I think you are tilting at windmills to try to visualize spatial curvature. It really can't be completely visualized, only hinted at. If you haven't yet, check out the Wikipedia article on 3-sphere
which gets into some detail on this subject.
Keep in mind also that, unlike spacetime curvature, spatial curvature is frame-dependent. Any manifestation of spatial curvature can always be entirely eliminated by shifting the observer's velocity vector to a suitable alternative reference frame. So it is not an invariantly tangible phenomenon.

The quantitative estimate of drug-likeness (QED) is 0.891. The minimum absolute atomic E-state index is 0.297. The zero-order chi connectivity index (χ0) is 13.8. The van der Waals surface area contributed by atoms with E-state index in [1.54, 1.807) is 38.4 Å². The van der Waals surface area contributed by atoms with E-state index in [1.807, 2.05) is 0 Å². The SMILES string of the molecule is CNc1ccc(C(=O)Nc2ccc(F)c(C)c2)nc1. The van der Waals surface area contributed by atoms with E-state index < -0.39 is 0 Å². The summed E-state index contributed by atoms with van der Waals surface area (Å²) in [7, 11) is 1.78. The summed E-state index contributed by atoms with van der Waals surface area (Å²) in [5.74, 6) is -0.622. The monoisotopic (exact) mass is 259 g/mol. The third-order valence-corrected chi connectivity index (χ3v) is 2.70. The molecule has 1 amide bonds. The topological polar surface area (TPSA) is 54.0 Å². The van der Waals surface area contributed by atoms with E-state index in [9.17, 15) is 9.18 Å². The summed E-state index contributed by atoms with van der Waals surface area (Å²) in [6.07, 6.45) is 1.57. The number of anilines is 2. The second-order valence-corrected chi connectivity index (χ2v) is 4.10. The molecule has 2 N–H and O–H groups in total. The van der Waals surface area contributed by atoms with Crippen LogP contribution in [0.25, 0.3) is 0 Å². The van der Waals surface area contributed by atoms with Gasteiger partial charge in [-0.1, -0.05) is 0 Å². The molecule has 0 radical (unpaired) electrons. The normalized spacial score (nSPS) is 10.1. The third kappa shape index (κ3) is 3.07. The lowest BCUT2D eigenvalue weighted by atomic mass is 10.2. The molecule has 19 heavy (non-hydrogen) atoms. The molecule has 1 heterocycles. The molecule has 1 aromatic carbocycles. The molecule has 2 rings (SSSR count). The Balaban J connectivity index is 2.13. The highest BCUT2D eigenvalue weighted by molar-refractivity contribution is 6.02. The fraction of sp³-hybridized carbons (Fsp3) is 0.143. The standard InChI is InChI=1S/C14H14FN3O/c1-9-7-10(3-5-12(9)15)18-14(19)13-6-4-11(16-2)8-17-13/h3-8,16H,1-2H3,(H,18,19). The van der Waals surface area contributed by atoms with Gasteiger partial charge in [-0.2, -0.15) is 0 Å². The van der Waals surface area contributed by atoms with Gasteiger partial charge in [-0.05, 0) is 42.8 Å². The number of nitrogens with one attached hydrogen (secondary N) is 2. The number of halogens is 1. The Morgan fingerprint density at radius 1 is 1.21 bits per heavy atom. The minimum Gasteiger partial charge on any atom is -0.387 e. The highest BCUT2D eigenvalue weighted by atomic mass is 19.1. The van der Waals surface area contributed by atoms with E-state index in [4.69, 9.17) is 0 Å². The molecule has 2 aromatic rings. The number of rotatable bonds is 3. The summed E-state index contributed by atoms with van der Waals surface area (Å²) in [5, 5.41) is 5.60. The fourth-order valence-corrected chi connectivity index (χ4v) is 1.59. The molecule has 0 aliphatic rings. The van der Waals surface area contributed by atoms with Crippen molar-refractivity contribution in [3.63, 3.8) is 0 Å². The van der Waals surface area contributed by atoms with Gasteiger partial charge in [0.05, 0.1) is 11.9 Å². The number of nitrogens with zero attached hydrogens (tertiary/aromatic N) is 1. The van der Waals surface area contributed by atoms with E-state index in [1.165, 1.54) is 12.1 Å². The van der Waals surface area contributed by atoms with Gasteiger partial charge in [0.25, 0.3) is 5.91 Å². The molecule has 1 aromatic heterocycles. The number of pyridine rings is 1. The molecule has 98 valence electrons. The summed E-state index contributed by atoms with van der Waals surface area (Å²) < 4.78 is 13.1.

I think the most important mathematical attribute of non-flat space is that the circumference of a sphere will not measure at [tex]2\pi[/tex] times the radius. Thus when space is curved, a sphere is mathematically calculated to enclose more or less volume than would a sphere of the same radius in flat space.